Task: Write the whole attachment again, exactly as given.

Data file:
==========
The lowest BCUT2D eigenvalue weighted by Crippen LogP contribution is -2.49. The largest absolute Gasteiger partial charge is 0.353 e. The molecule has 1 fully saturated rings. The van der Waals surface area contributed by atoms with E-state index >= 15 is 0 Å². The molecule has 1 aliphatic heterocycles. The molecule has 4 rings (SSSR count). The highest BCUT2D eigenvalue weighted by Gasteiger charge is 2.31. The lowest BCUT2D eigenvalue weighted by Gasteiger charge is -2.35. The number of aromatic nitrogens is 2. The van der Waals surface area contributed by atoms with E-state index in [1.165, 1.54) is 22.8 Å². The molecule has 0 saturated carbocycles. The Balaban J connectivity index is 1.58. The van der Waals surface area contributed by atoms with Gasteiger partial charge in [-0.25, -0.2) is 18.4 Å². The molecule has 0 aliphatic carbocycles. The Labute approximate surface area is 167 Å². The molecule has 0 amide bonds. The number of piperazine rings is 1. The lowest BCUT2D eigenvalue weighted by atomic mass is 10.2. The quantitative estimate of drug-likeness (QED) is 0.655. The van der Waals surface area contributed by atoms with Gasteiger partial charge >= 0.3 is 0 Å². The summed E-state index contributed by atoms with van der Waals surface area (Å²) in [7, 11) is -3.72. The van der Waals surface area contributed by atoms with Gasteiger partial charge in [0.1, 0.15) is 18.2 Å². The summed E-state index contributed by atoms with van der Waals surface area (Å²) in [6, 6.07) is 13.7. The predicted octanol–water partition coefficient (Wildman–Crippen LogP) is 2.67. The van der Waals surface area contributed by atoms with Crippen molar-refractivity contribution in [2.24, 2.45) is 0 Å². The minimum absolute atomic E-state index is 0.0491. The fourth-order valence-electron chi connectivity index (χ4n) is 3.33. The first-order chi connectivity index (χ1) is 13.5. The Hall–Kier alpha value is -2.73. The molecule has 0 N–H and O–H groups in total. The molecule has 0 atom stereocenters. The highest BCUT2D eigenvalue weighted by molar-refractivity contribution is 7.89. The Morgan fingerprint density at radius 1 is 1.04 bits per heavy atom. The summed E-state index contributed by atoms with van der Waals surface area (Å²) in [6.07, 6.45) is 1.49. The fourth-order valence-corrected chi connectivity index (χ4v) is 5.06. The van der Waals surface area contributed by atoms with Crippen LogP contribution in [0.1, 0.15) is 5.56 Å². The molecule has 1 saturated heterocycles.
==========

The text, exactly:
The lowest BCUT2D eigenvalue weighted by Crippen LogP contribution is -2.49. The largest absolute Gasteiger partial charge is 0.353 e. The molecule has 1 fully saturated rings. The van der Waals surface area contributed by atoms with E-state index >= 15 is 0 Å². The molecule has 1 aliphatic heterocycles. The molecule has 4 rings (SSSR count). The highest BCUT2D eigenvalue weighted by Gasteiger charge is 2.31. The lowest BCUT2D eigenvalue weighted by Gasteiger charge is -2.35. The number of aromatic nitrogens is 2. The van der Waals surface area contributed by atoms with E-state index in [1.165, 1.54) is 22.8 Å². The molecule has 0 saturated carbocycles. The Balaban J connectivity index is 1.58. The van der Waals surface area contributed by atoms with Gasteiger partial charge in [-0.25, -0.2) is 18.4 Å². The molecule has 0 aliphatic carbocycles. The Labute approximate surface area is 167 Å². The molecule has 0 amide bonds. The number of piperazine rings is 1. The lowest BCUT2D eigenvalue weighted by atomic mass is 10.2. The quantitative estimate of drug-likeness (QED) is 0.655. The van der Waals surface area contributed by atoms with Gasteiger partial charge >= 0.3 is 0 Å². The summed E-state index contributed by atoms with van der Waals surface area (Å²) in [7, 11) is -3.72. The van der Waals surface area contributed by atoms with Gasteiger partial charge in [0.1, 0.15) is 18.2 Å². The summed E-state index contributed by atoms with van der Waals surface area (Å²) in [6, 6.07) is 13.7. The predicted octanol–water partition coefficient (Wildman–Crippen LogP) is 2.67. The van der Waals surface area contributed by atoms with Crippen molar-refractivity contribution in [2.24, 2.45) is 0 Å². The minimum absolute atomic E-state index is 0.0491. The fourth-order valence-electron chi connectivity index (χ4n) is 3.33. The first-order chi connectivity index (χ1) is 13.5. The Hall–Kier alpha value is -2.73. The molecule has 0 N–H and O–H groups in total. The molecule has 0 atom stereocenters. The highest BCUT2D eigenvalue weighted by molar-refractivity contribution is 7.89. The Morgan fingerprint density at radius 1 is 1.04 bits per heavy atom. The summed E-state index contributed by atoms with van der Waals surface area (Å²) in [6.07, 6.45) is 1.49. The fourth-order valence-corrected chi connectivity index (χ4v) is 5.06. The van der Waals surface area contributed by atoms with Crippen LogP contribution in [0.1, 0.15) is 5.56 Å². The molecule has 1 saturated heterocycles.